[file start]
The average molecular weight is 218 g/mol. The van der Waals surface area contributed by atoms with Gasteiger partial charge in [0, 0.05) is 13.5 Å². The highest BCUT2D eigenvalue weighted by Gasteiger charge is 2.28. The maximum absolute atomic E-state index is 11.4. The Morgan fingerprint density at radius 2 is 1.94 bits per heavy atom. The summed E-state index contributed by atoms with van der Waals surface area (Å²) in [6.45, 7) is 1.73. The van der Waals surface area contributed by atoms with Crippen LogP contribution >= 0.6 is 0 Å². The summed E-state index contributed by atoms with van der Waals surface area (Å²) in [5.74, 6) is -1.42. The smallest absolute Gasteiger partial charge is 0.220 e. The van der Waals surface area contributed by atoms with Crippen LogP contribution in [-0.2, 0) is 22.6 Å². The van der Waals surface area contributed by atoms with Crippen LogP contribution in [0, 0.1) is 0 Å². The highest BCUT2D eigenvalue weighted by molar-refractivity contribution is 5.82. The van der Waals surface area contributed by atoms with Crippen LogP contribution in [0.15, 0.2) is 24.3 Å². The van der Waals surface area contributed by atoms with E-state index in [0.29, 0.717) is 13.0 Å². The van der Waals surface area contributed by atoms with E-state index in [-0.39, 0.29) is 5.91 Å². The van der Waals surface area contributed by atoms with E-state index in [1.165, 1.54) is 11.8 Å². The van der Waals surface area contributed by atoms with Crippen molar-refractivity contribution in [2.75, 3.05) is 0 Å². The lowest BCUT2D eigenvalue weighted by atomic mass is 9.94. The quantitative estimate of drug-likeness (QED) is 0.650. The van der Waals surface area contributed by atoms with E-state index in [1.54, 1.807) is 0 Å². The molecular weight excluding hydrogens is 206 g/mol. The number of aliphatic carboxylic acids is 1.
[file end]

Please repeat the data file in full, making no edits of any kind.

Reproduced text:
The average molecular weight is 218 g/mol. The van der Waals surface area contributed by atoms with Gasteiger partial charge in [0, 0.05) is 13.5 Å². The highest BCUT2D eigenvalue weighted by Gasteiger charge is 2.28. The maximum absolute atomic E-state index is 11.4. The Morgan fingerprint density at radius 2 is 1.94 bits per heavy atom. The summed E-state index contributed by atoms with van der Waals surface area (Å²) in [6.45, 7) is 1.73. The van der Waals surface area contributed by atoms with Crippen LogP contribution >= 0.6 is 0 Å². The summed E-state index contributed by atoms with van der Waals surface area (Å²) in [5.74, 6) is -1.42. The smallest absolute Gasteiger partial charge is 0.220 e. The van der Waals surface area contributed by atoms with Crippen LogP contribution in [-0.2, 0) is 22.6 Å². The van der Waals surface area contributed by atoms with Crippen LogP contribution in [0, 0.1) is 0 Å². The highest BCUT2D eigenvalue weighted by molar-refractivity contribution is 5.82. The van der Waals surface area contributed by atoms with Crippen LogP contribution in [0.15, 0.2) is 24.3 Å². The van der Waals surface area contributed by atoms with E-state index in [0.29, 0.717) is 13.0 Å². The van der Waals surface area contributed by atoms with E-state index in [-0.39, 0.29) is 5.91 Å². The van der Waals surface area contributed by atoms with E-state index in [1.165, 1.54) is 11.8 Å². The van der Waals surface area contributed by atoms with Crippen molar-refractivity contribution in [2.75, 3.05) is 0 Å². The lowest BCUT2D eigenvalue weighted by atomic mass is 9.94. The quantitative estimate of drug-likeness (QED) is 0.650. The van der Waals surface area contributed by atoms with E-state index in [1.54, 1.807) is 0 Å². The molecular weight excluding hydrogens is 206 g/mol. The number of aliphatic carboxylic acids is 1.